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Old 10-20-2019, 09:52 AM   #1
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Default Floating floor

We are finally getting to the point of raising our yurt after some permitting struggles. At this point we have a 30' by 32' platform with our 24' round

yurt platform

built on top of that.



I'm struggling with the question of putting in our floating floor before or after we raise the yurt. I'll break it down as I see it and would like some feedback from anyone that's dealt with this.



Option 1: install floating floor before raising
Pros:

  • floor goes all the way to the edge of the platform
  • edges of flooring can be cut to diameter without obstruction
  • lattice will hold down edges of flooring
Cons:

  • cutting edges can be imprecise causing bender board to "wander"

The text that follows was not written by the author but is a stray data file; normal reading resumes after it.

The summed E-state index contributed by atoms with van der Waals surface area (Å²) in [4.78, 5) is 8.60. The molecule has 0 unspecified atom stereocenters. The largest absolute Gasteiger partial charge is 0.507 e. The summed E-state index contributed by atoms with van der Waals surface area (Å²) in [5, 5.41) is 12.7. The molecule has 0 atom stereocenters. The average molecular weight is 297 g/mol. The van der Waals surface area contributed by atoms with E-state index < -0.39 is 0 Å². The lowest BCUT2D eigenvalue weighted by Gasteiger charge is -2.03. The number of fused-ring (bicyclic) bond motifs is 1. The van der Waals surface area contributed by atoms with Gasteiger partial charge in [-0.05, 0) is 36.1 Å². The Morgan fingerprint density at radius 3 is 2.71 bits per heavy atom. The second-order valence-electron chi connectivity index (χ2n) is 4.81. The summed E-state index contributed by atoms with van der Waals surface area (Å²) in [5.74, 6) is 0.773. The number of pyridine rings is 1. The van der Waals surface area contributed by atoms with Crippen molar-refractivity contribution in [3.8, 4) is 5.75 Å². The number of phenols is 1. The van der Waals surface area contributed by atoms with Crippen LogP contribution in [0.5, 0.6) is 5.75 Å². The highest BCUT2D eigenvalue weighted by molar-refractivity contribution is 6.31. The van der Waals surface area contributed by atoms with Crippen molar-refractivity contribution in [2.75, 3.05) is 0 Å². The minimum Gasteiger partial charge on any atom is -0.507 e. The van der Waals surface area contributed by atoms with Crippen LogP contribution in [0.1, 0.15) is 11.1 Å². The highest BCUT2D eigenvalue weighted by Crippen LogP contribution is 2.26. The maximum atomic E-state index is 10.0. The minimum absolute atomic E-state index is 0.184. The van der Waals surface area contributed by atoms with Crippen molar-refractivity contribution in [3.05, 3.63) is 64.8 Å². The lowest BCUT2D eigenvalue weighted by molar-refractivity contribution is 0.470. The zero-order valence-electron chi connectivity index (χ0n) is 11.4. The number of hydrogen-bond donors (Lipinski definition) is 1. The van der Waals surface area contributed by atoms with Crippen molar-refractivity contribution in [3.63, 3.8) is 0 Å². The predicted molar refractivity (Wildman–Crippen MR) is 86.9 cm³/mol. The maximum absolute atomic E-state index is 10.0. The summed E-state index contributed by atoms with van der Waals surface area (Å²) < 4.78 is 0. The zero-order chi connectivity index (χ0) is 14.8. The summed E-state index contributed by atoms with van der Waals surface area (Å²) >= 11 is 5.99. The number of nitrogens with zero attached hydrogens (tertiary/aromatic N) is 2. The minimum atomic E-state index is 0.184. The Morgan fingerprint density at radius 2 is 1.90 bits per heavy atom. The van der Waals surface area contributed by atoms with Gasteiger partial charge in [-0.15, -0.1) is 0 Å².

• studs for wind kit mount through ends of flooring and might cause lifting and cracking elsewhere
  • floor will take construction wear while raising the rest of the yurt
Option 2: install floating floor after the yurt is raised
Pros:
  • raise the yurt without worrying about the floor
Cons:
  • flooring doesn't go to the edges
  • lattice doesn't hold down floor edges
  • floor needs to be cut around studs for wind kit
  • or studs could be mounted on top of floor
Has anyone done floating floor? It seems most logical to do it after you raise the yurt but I'm worried about the the edges not being held down everywhere. Thoughts? Ideas?






Cons:

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Old 10-21-2019, 08:14 AM   #2
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Default Re: Floating floor